Wind Slab avalanches are the release of a cohesive layer of snow (a slab) formed by the wind. Wind typically transports snow from the upwind sides of terrain features and deposits snow on the downwind side. Wind slabs are often smooth and rounded and sometimes sound hollow, and can range from soft to hard. Wind slabs that form over a persistent weak layer (surface hoar, depth hoar, or near-surface facets) may be termed Persistent Slabs or may develop into Persistent Slabs.

Aspect/Elevation of the Avalanche Problem
Specialists develop a graphic representation of the potential distribution of a particular avalanche problem across the topography. This aspect/elevation rose is used to indicate where the particular avalanche problem is thought to exist on all elevation aspects. Areas where the avalanche problem is thought to exist are colored grey, and it is less likely to be encountered in areas colored white.

Likelihood of Avalanches
Terms such as "unlikely", "likely", and "certain" are used to define the scale, with the chance of triggering or observing avalanches increasing as we move up the scale. For our purposes, "Unlikely" means that few avalanches could be triggered in avalanche terrain and natural avalanches are not expected. "Certain" means that humans will be able to trigger avalanches on many slopes, and natural avalanches are expected.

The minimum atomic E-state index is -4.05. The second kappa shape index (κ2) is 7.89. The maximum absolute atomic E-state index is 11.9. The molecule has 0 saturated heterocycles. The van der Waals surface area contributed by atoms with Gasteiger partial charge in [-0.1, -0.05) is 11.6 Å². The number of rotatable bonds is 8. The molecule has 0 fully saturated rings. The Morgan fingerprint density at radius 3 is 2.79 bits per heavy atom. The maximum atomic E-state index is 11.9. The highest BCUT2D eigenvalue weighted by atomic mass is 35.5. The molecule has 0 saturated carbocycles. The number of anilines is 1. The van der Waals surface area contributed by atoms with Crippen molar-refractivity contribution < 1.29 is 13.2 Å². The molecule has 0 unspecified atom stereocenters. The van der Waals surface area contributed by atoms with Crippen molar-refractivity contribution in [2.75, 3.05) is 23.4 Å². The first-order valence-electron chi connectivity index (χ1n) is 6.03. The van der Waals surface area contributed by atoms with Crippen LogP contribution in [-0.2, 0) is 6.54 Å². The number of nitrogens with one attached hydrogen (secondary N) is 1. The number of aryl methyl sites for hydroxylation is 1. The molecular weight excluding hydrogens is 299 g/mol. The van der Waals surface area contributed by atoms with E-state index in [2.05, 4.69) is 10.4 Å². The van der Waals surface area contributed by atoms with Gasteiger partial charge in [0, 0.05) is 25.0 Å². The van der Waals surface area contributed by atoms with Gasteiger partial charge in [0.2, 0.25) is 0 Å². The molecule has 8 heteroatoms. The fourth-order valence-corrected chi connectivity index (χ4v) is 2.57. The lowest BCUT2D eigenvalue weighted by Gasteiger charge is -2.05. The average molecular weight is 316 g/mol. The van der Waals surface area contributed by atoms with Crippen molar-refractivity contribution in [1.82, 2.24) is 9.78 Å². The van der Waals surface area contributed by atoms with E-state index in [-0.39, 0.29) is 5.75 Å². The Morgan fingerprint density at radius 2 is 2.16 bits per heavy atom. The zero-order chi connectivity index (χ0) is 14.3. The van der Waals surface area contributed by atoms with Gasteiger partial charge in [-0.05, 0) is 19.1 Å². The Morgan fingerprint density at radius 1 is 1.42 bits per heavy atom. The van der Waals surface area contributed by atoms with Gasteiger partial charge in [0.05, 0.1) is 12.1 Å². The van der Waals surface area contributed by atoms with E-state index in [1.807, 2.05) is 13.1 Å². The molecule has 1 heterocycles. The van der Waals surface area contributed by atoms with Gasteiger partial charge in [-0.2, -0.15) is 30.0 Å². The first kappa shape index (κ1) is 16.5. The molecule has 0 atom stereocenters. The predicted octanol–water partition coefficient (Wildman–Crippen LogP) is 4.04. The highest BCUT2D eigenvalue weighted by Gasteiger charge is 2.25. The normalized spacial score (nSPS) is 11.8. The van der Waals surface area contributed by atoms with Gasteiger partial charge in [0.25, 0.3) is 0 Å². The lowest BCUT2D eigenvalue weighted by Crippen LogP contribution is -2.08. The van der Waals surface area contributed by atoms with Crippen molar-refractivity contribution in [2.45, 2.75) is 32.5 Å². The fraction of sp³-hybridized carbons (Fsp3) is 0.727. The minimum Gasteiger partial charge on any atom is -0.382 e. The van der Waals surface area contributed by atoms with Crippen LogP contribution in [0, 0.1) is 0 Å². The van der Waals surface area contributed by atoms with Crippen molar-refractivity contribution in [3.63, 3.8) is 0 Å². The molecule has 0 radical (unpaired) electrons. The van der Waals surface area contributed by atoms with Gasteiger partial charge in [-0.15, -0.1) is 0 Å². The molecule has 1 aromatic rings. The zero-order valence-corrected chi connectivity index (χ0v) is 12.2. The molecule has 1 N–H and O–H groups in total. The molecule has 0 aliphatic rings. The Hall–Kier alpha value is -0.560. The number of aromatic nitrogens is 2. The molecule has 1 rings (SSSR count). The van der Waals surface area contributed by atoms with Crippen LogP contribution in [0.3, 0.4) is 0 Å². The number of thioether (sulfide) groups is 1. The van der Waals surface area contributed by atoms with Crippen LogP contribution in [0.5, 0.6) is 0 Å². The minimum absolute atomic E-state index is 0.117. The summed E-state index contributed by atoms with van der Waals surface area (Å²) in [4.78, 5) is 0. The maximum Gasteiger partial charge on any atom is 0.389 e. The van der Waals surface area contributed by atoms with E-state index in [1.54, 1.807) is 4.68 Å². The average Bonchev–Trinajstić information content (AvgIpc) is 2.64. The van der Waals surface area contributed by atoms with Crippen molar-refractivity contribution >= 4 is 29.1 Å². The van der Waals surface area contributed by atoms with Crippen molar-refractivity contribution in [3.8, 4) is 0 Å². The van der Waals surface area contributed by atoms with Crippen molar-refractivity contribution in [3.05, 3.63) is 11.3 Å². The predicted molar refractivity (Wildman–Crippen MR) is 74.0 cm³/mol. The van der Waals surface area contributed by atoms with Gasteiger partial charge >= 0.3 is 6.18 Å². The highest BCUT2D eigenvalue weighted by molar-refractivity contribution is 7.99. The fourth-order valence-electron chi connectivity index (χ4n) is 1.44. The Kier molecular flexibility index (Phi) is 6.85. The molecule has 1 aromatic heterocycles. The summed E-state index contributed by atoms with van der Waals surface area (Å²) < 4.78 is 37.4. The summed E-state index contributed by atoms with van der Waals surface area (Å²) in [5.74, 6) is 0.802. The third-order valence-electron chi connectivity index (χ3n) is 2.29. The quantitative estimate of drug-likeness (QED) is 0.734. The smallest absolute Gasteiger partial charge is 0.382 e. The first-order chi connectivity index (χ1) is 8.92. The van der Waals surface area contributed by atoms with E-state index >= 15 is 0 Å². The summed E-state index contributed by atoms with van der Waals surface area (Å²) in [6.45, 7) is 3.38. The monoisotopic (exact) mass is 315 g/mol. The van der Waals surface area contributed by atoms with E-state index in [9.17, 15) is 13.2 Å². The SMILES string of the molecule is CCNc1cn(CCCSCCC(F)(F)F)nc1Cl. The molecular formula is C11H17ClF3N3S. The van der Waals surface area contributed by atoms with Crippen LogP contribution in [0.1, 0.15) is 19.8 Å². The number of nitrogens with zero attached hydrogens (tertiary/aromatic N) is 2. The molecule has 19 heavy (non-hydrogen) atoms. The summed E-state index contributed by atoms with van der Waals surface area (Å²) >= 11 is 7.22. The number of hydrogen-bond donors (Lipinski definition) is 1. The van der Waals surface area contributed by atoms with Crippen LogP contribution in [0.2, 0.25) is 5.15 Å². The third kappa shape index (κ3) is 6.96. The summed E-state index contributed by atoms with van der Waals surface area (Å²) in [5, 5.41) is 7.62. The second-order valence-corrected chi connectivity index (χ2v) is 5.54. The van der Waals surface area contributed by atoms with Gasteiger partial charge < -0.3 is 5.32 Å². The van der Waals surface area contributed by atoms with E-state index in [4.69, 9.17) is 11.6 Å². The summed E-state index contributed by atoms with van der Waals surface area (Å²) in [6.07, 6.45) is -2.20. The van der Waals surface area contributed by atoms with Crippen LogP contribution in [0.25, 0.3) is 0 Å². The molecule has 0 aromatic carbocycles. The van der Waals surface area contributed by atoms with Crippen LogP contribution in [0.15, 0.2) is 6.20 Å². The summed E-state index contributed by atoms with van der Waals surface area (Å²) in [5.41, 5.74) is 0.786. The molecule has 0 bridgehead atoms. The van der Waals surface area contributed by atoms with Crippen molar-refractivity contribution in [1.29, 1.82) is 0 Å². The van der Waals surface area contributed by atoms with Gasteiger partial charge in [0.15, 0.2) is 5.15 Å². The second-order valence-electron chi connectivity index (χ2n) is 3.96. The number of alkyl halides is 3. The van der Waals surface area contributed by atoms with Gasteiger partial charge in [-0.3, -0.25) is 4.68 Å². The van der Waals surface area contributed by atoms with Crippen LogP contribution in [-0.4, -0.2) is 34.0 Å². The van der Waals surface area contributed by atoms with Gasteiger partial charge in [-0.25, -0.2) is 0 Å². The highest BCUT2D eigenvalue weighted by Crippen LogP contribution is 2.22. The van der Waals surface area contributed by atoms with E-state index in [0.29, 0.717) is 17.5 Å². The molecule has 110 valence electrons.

Size of Avalanches
Avalanche size is defined by the largest potential avalanche, or expected range of sizes related to the problem in question. Assigned size is a qualitative estimate based on the destructive classification system and requires specialists to estimate the harm avalanches may cause to hypothetical objects located in the avalanche track (AAA 2016, CAA 2014). Under this schema, "Small" avalanches are not large enough to bury humans and are relatively harmless unless they carry people over cliffs or through trees or rocks. Moving up the scale, avalanches become "Large" enough to bury, injure, or kill people. "Very Large" avalanches may bury or destroy vehicles or houses, and "Historic" avalanches are massive events capable of altering the landscape.

Signal Word Size (D scale) Simple Descriptor
Small 1 Unlikely to bury a person
Large 2 Can bury a person
Very Large 3 Can destroy a house
Historic 4 & 5 Can destroy part or all of a village
More info at Avalanche.org

Another round of snow is on the way today, which will hopefully bring 1-2″ during the day and 8-10″ to the area by tomorrow morning. It is looking like precipitation will start to pick up later in the afternoon, with the heaviest snowfall this evening and tonight. Southeast winds are expected to increase as the precipitation starts, with average speeds of 10-15 mph and gusts of 25-30 mph by this afternoon. For today, this makes fresh wind slab avalanches the main concern. Over the past week, we have seen a healthy variety of surfaces, including facets, surface hoar, crusts, and firm wind slabs. As the weather picks up today, it will be possible for a person to trigger an avalanche 6-12″ deep where the wind is building fresh slabs on these old surfaces.